....... Divertimento: Hong Kong’s landfill crisis (part 1)

Tuesday, 21 June 2011

Hong Kong’s landfill crisis (part 1)

On June 7th, I wrote about world hunger and wasted food and alluded to Hong Kong’s landfill problem.

There are 3 strategic landfill sites in Hong Kong – in Ta Kwu Ling, Tuen Mun and Tseung Kwan O. It has cost nearly $6 billion to build our three strategic landfills, and the operating cost of the three landfills is around $400 million per year. Some 4.9 million tonnes of waste were landfilled in 2008. A government study in 2003 forecast that the “existing landfills will be filled up, one by one, in mid to late 2010s if waste levels continue to increase at current levels.” Unless solutions are identified immediately, we will have nowhere to put the thousands of tonnes of waste thrown away each day. So, needless to say, the problem is here and now.

One of the solutions proposed is extending the existing landfill sites. But with the continued population growth and urban development, there is also a resistance amongst the existing and potential residents in the vicinity of these landfill sites. For example, the government’s plan to extend the Tseung Kwan O landfill site into 5 hectares of Clear Water Bay Country Park was scuppered in October 2010 when Tseung Kwan O residents and district councilors protested against the plan. The 5 hectare expansion was part of a proposed 50 hectares expansion encompassing 30 hectares to be piggy-backed over the existing landfill and 15 hectares from the nearby Tseung Kwan O Area 137. The 50 hectare expansion, the area of six Victoria Parks, would have extended its lifespan by another six years to 2019. In fact the residents are lobbying for a permanent closure of the Tseung Kwan O landfill site. They cite persistent bad odor, mosquitoes and flies as justification. Also, residents point out the inconsistency in government policy. When the landfill was first established, Tseung Kwan O was sparsely populated. Now Tseung Kwan O has become a new town with 400,000 residents with 60,000 in the newly established Lohas Park alone. Lohas Park is a mere 800 meters from the landfill site.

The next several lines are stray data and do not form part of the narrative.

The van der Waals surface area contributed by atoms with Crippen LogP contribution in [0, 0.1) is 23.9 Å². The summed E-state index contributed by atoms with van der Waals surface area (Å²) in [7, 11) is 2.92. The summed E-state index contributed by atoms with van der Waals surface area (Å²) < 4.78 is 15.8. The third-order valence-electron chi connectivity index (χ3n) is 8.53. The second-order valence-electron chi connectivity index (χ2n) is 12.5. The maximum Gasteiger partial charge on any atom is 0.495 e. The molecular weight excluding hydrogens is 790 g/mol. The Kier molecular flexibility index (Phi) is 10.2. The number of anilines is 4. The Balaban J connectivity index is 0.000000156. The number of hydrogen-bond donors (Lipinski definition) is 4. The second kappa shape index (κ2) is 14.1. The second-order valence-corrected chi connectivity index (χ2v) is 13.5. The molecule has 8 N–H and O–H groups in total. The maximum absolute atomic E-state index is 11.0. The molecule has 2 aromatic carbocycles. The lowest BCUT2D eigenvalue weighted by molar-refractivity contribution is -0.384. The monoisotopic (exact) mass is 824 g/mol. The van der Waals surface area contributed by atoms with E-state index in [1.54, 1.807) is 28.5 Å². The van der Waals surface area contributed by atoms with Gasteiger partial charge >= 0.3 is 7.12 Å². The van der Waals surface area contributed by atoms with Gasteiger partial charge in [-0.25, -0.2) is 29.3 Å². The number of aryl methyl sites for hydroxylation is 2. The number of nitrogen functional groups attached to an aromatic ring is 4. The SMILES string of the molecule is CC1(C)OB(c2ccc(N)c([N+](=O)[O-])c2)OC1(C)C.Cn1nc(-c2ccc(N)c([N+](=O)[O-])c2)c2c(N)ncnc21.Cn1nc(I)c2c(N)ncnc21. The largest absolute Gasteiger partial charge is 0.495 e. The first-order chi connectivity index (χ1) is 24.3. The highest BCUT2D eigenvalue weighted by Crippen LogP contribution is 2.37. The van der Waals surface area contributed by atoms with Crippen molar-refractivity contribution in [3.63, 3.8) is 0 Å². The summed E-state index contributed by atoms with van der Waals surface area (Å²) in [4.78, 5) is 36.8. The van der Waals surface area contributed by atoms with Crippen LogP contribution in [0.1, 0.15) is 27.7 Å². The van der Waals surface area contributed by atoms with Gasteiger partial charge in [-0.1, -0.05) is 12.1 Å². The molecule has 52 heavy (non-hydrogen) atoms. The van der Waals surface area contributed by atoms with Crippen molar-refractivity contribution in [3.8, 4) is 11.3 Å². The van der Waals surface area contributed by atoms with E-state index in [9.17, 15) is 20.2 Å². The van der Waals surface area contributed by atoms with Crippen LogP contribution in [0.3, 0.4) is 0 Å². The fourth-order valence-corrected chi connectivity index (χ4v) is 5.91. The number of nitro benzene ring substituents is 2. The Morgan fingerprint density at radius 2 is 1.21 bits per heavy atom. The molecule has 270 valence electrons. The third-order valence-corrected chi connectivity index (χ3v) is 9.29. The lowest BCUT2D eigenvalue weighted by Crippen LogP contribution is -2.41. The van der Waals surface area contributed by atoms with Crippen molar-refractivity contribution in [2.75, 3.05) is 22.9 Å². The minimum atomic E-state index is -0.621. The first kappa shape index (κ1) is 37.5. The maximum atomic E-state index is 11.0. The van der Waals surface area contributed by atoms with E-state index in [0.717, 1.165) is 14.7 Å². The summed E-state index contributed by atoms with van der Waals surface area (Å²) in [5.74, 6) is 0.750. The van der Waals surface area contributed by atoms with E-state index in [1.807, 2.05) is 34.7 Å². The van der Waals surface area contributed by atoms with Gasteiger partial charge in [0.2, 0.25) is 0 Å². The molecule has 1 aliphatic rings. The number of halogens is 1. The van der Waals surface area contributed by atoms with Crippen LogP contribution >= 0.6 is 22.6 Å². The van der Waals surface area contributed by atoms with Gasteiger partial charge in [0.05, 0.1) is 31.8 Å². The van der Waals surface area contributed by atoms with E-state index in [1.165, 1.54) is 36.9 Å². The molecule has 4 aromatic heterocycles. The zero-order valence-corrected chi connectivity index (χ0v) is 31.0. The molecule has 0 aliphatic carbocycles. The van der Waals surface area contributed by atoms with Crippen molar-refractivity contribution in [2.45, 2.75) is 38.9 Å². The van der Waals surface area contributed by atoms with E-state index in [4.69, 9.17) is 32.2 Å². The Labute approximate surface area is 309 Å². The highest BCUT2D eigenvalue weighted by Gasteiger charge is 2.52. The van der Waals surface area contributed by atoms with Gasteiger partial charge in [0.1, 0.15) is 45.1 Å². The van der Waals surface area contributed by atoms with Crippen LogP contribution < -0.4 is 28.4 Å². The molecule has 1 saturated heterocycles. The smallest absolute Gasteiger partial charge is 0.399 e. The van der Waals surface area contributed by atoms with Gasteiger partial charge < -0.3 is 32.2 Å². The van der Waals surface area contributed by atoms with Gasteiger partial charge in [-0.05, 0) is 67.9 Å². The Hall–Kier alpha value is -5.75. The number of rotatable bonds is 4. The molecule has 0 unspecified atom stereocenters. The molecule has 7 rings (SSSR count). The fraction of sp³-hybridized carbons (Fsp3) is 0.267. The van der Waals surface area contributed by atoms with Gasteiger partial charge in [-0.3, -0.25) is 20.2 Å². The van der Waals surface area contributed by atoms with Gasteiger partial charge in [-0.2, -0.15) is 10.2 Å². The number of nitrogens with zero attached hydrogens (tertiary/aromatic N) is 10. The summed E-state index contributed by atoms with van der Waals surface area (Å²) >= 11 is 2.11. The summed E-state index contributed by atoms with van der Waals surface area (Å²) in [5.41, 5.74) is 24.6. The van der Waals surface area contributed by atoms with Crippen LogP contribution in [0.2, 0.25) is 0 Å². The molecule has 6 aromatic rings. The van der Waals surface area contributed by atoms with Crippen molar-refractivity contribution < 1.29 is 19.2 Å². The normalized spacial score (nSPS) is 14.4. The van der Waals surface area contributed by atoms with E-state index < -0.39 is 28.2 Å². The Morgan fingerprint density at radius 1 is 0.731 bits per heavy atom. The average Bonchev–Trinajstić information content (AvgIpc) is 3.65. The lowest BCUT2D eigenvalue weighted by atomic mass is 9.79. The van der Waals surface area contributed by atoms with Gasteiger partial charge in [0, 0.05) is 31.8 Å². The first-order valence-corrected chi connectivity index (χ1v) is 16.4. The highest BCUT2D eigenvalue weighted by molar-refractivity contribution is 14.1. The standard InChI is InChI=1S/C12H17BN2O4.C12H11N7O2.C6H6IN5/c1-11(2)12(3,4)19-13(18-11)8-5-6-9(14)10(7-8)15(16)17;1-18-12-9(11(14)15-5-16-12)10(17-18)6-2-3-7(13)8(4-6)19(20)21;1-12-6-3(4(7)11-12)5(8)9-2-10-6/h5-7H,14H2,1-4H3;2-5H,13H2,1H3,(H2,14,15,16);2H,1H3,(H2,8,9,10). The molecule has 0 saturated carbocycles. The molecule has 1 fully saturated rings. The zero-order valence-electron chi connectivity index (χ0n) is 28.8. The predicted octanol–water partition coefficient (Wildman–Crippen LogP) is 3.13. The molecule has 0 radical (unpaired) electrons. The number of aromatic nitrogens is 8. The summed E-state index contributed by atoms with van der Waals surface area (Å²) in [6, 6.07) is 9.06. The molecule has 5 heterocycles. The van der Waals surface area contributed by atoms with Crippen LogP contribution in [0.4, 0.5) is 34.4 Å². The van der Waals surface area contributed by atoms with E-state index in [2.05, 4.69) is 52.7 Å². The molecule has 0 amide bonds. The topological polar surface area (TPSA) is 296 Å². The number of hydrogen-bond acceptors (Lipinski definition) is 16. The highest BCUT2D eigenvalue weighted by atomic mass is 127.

"If you want to expand such a large landfill, then don't develop such a large new town," said Andy Ni Bing-wen, Chairman of the Owners Sub-Committee rightly pointed out.

In January this year, the Secretary for the Environment, Mr Edward Yau announced a "After two months of thorough consideration, the Government has decided to amend the original proposal of expanding Tseung Kwan O landfill by 20.6 hectares. Firstly, the Administration will not seek to utilise the five hectares of land inside Clear Water Bay Country Park for landfill extension. Secondly, the Administration will reduce the area of landfill extension in Tseung Kwan O Area 137 to around 13 hectares. Thirdly, in response to the concern of the Sai Kung District Council, we have decided under the landfill extension project that only odourless waste (such as construction waste) will be sent to the Tseung Kwan O landfill with a view to further relieving the odour problem of Tseung Kwan O landfill," he said.

Smells good!

What about Hong Kong’s garbage disposal problem though?………..more tomorrow.

1 comment:

Land Source Container Service Inc. said...

Hopefully the landfill problems won't continue within the decade, its getting pretty bad as of right now already and with growing population theres going to be more garbage, and filling up quicker too, naturally.

-Land Source Container Service, Inc.
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